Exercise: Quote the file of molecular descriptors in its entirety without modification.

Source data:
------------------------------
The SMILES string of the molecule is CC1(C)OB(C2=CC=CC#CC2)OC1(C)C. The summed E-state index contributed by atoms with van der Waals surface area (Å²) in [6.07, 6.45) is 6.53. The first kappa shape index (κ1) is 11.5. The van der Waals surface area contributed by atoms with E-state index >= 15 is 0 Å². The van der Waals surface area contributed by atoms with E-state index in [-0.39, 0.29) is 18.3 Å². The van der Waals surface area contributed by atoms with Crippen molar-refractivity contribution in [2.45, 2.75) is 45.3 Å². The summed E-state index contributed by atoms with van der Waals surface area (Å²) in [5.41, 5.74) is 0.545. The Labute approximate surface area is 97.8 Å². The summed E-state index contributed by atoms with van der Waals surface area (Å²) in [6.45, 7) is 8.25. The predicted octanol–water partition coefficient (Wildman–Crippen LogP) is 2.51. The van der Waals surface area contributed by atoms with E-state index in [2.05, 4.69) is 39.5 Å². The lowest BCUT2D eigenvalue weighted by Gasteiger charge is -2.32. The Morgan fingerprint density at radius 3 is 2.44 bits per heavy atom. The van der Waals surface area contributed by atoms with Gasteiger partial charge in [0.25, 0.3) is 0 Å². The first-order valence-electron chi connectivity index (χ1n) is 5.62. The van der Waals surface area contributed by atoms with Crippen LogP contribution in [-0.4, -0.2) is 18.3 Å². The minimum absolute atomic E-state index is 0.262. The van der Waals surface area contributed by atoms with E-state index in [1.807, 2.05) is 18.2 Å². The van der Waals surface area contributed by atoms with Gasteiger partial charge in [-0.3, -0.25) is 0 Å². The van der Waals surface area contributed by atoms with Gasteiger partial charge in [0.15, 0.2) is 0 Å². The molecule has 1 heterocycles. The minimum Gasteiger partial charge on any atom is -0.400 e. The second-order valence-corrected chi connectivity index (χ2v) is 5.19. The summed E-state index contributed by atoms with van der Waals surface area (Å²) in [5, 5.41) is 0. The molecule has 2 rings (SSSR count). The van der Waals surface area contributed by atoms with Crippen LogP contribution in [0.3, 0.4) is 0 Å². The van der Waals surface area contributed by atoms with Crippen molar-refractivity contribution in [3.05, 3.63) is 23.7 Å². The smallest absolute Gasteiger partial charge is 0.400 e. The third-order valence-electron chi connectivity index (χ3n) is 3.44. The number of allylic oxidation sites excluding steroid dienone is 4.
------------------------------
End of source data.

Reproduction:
The SMILES string of the molecule is CC1(C)OB(C2=CC=CC#CC2)OC1(C)C. The summed E-state index contributed by atoms with van der Waals surface area (Å²) in [6.07, 6.45) is 6.53. The first kappa shape index (κ1) is 11.5. The van der Waals surface area contributed by atoms with E-state index >= 15 is 0 Å². The van der Waals surface area contributed by atoms with E-state index in [-0.39, 0.29) is 18.3 Å². The van der Waals surface area contributed by atoms with Crippen molar-refractivity contribution in [2.45, 2.75) is 45.3 Å². The summed E-state index contributed by atoms with van der Waals surface area (Å²) in [5.41, 5.74) is 0.545. The Labute approximate surface area is 97.8 Å². The summed E-state index contributed by atoms with van der Waals surface area (Å²) in [6.45, 7) is 8.25. The predicted octanol–water partition coefficient (Wildman–Crippen LogP) is 2.51. The van der Waals surface area contributed by atoms with E-state index in [2.05, 4.69) is 39.5 Å². The lowest BCUT2D eigenvalue weighted by Gasteiger charge is -2.32. The Morgan fingerprint density at radius 3 is 2.44 bits per heavy atom. The van der Waals surface area contributed by atoms with Gasteiger partial charge in [0.25, 0.3) is 0 Å². The first-order valence-electron chi connectivity index (χ1n) is 5.62. The van der Waals surface area contributed by atoms with Crippen LogP contribution in [-0.4, -0.2) is 18.3 Å². The minimum absolute atomic E-state index is 0.262. The van der Waals surface area contributed by atoms with E-state index in [1.807, 2.05) is 18.2 Å². The van der Waals surface area contributed by atoms with Gasteiger partial charge in [-0.3, -0.25) is 0 Å². The van der Waals surface area contributed by atoms with Gasteiger partial charge in [0.15, 0.2) is 0 Å². The molecule has 1 heterocycles. The minimum Gasteiger partial charge on any atom is -0.400 e. The second-order valence-corrected chi connectivity index (χ2v) is 5.19. The summed E-state index contributed by atoms with van der Waals surface area (Å²) in [5, 5.41) is 0. The molecule has 2 rings (SSSR count). The van der Waals surface area contributed by atoms with Crippen LogP contribution in [0.3, 0.4) is 0 Å². The van der Waals surface area contributed by atoms with Crippen molar-refractivity contribution in [3.05, 3.63) is 23.7 Å². The smallest absolute Gasteiger partial charge is 0.400 e. The third-order valence-electron chi connectivity index (χ3n) is 3.44. The number of allylic oxidation sites excluding steroid dienone is 4.